Most runners will extol the mental health benefits of their favourite sport, including a sense of euphoria after a run and increased serotonin, which often leads to reduced effects of stress, anxiety and depression. For some runners, the longer the run the better they feel. But does running affect your brain to make you smarter?
What is gray matter?
Gray matter is the part of the brain that has a role in memory and "executive function". The executive function affects cognitive performance, balance and co-ordination.
It’s also been shown that the more gray matter you have in your brain, the more intelligent you are. As we age, we lose brain volume and gray matter and, as a result this can lead to diseases such as dementia and Alzheimer’s.
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Running – and a runner's gray matter
A growing body of studies have looked at what running does to the gray matter in the brain. A recent piece of research was published in the scientific journal, the Medical Science Monitor, and looked at the “Cortical and Subcortical Brain Volume Alterations Following Endurance Running”.
Researchers assessed whether running affected brain tissue and, in particular, if ultra running impacted brain volume. They took MRI scans of the brains of 23 healthy male runners, who they classified as “short-trail” or “ultra-trail” endurance runners.
The short-trail group ran a 38.6km mountain race, while the ultra trail group ran a 119.8km mountain race.
The study discovered that the volume of gray matter in the brains of both types of runners had “significantly increased” after their races.
Therefore, this does appear to show that ultra runners can benefit from the brain-boosting benefits of their sport.
Another study, carried out at the University of Calgary in Canada and published last year, gave a similar result. The research concluded that endurance running may help prevent a loss of brain volume and gray matter as we age.
The research results, which were published by the American Academy of Neurology, showed that regular running and aerobic workouts increase brain activity by 5.7% after just six months. Improvements in brain activity were seen regardless of age.
One of the researchers Marc Poulin is reported as saying: "Even if you start an exercise programme later in life, the benefit to your brain may be immense. Sure, aerobic exercise gets blood moving through your body. As our study found, it may also get blood moving to your brain, particularly in areas responsible for verbal fluency and executive functions.”
There appear to be benefits from shorter running distances, too. A study conducted at West Michigan University in 2018 revealed that running quickly for half an hour improves “cortical flicker frequency” threshold. This is associated with the ability to better process information.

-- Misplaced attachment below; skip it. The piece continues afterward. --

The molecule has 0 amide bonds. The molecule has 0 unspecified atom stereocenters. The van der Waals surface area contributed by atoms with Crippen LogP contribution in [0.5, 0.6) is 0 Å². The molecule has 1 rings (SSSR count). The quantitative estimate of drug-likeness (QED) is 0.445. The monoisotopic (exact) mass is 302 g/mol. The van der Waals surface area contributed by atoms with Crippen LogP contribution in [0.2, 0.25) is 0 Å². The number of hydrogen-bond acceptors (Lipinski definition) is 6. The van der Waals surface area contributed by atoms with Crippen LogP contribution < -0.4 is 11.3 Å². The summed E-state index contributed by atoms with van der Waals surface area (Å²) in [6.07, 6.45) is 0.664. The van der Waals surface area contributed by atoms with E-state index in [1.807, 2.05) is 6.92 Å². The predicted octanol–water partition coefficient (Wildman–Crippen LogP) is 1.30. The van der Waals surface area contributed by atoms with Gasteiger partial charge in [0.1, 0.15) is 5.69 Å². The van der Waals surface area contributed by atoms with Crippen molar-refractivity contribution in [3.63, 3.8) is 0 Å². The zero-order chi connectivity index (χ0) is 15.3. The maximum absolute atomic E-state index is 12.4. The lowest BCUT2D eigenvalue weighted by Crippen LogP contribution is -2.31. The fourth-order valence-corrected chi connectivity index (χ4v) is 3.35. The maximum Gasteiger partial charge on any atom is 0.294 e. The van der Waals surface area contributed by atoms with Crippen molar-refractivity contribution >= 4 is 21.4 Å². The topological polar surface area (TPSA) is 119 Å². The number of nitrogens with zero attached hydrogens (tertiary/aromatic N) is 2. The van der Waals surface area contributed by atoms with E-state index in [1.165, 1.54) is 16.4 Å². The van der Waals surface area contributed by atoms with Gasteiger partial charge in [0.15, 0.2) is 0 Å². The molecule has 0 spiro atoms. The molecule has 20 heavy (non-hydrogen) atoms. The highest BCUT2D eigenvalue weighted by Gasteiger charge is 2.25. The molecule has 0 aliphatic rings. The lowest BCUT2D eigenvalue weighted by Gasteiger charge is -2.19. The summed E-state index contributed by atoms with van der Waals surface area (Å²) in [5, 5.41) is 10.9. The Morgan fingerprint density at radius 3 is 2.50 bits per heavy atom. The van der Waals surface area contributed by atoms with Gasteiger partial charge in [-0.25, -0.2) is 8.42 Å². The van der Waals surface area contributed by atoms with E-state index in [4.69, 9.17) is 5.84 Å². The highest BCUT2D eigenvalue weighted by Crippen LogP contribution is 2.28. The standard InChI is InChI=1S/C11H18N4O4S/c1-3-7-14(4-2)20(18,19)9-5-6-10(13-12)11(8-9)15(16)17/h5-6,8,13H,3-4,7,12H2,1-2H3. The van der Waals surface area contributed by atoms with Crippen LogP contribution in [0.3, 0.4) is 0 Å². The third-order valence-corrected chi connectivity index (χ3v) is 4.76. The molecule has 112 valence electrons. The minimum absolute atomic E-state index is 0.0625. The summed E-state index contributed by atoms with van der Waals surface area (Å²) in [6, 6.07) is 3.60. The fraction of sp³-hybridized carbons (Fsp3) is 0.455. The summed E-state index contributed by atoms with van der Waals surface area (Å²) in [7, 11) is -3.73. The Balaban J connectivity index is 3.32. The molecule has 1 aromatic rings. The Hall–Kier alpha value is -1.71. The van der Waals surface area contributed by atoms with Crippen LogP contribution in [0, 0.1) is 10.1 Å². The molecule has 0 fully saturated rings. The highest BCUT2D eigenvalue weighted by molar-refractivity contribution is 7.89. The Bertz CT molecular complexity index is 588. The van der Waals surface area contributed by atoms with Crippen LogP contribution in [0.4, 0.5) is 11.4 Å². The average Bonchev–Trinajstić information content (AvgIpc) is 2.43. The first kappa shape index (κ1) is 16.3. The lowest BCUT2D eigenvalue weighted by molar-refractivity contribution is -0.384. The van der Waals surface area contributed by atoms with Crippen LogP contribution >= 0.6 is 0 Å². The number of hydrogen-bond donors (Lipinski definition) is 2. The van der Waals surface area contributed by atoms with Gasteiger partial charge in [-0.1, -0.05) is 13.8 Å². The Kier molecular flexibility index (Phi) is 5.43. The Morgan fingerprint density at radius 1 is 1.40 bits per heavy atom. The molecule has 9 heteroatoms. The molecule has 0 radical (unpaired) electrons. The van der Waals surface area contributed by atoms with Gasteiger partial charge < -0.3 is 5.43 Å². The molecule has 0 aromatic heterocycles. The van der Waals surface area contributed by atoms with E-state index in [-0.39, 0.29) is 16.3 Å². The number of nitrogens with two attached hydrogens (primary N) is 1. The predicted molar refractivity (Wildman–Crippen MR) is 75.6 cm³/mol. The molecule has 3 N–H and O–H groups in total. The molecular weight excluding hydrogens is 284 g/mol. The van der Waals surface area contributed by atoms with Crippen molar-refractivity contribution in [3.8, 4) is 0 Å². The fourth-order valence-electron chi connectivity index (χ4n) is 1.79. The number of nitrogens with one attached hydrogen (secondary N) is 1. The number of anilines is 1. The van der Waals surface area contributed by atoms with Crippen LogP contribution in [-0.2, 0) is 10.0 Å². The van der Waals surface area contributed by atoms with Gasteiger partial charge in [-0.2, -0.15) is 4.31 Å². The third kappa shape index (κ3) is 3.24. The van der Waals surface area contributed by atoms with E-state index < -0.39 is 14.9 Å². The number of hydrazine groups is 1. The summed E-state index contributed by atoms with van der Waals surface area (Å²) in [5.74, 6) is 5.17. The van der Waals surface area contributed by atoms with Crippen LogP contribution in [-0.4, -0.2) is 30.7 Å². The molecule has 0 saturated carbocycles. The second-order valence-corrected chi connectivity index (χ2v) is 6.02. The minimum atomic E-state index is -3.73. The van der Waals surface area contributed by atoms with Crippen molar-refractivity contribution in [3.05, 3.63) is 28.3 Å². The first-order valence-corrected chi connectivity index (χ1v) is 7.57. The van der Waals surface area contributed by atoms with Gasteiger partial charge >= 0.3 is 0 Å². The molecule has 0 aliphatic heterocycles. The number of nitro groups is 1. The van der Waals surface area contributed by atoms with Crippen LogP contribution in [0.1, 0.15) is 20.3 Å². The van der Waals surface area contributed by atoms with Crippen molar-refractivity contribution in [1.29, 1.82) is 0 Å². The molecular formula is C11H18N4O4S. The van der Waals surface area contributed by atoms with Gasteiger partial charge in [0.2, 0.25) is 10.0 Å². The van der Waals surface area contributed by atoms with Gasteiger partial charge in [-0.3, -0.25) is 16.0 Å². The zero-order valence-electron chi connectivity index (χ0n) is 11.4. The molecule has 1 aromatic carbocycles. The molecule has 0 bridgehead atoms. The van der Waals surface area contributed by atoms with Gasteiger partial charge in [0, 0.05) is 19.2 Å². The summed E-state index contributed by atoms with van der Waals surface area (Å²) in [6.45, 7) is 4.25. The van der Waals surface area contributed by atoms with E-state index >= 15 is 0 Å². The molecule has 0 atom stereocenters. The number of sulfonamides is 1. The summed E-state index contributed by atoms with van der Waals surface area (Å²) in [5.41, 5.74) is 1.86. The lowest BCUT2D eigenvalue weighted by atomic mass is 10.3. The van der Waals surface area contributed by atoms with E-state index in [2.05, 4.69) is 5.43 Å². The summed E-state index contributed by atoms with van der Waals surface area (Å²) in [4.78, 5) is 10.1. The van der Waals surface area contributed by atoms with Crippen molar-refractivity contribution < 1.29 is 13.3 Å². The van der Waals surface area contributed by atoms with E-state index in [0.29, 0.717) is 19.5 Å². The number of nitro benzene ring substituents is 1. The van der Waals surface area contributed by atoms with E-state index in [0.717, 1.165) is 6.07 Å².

While another two pieces of research, at England's Nottingham Trent University and the Lithuanian Sports University , concluded that interval running – faster, harder reps – improves aspects of “executive function”. The best effects were seen after 10 minutes of interval training and also these accumulated after seven weeks of training.
Running and gray matter – it's not all positive
However, there are other studies that show that runners, especially those running very long distances, may adversely affect their gray matter and, therefore, running may cause them to be "less smart".
Research by German neuroscientists in 2012 scanned the brains of some runners before, during and after the TransEurope Foot Race. The 3000-mile race takes nine weeks and competitors race from Italy to Norway
By half way, the study showed that the gray matter of the runners had decreased by 6% volume. Note that “normal” shrinkage associated with old age is 0.2% each year.
The good news is that eight months after the race, the runners’ brains were back to normal but this could suggest that running extreme distances can be bad for your brain during and after the event, compared to more moderate running.
Does running make you smarter?
Although studies are fairly limited, the general conclusion is that shorter, harder running can have a positive effect on the all-important gray matter and it doesn't appear to depend on the age you start running at.
Longer-distance running can also post gray matter but it needs to be more "moderate" ultra distances. Meanwhile, taking the running to extreme lengths over multiple days may then have a negative affect on gray matter volume and, hence, "how smart you are". Although, thankfully, it doesn't seem to be the case that this effect is irreversible.
Perhaps the best conclusion is the usual adage: "everything in moderation".
Fiona Russell is a widely published adventure journalist and blogger, who is better known as Fiona Outdoors. She is based in Scotland and is an all-round outdoors enthusiast with favourite activities including trail running, mountain walking, mountain biking, road cycling, triathlon and skiing, both downhill and back country. Her target for 2021 is to finish the final nine summits in her first round of all 282 Munros, the Scottish mountains of more than 3,000ft high. Aside from being outdoors, Fiona's biggest aim is to inspire others to enjoy the great outdoors, especially through her writing. She is also rarely seen without a running skort! Find out more at Fiona Outdoors.
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